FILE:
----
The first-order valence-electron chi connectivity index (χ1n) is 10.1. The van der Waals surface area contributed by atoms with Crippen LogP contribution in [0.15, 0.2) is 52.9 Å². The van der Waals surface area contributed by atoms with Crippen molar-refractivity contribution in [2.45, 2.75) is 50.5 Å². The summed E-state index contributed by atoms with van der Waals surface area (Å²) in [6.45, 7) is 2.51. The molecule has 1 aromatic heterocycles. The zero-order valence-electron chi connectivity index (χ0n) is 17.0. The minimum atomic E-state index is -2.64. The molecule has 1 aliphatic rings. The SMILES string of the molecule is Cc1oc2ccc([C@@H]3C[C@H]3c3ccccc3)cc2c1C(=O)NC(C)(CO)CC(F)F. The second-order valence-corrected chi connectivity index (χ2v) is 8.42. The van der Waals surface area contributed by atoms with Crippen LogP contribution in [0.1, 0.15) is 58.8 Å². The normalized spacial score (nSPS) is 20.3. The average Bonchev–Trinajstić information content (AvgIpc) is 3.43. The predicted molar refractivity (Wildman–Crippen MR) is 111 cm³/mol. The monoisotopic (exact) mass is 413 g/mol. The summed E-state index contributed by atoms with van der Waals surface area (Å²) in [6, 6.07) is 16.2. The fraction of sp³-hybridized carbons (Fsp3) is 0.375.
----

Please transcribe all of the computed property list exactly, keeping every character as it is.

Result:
The first-order valence-electron chi connectivity index (χ1n) is 10.1. The van der Waals surface area contributed by atoms with Crippen LogP contribution in [0.15, 0.2) is 52.9 Å². The van der Waals surface area contributed by atoms with Crippen molar-refractivity contribution in [2.45, 2.75) is 50.5 Å². The summed E-state index contributed by atoms with van der Waals surface area (Å²) in [6.45, 7) is 2.51. The molecule has 1 aromatic heterocycles. The zero-order valence-electron chi connectivity index (χ0n) is 17.0. The minimum atomic E-state index is -2.64. The molecule has 1 aliphatic rings. The SMILES string of the molecule is Cc1oc2ccc([C@@H]3C[C@H]3c3ccccc3)cc2c1C(=O)NC(C)(CO)CC(F)F. The second-order valence-corrected chi connectivity index (χ2v) is 8.42. The van der Waals surface area contributed by atoms with Crippen LogP contribution in [0.1, 0.15) is 58.8 Å². The normalized spacial score (nSPS) is 20.3. The average Bonchev–Trinajstić information content (AvgIpc) is 3.43. The predicted molar refractivity (Wildman–Crippen MR) is 111 cm³/mol. The monoisotopic (exact) mass is 413 g/mol. The summed E-state index contributed by atoms with van der Waals surface area (Å²) in [6, 6.07) is 16.2. The fraction of sp³-hybridized carbons (Fsp3) is 0.375.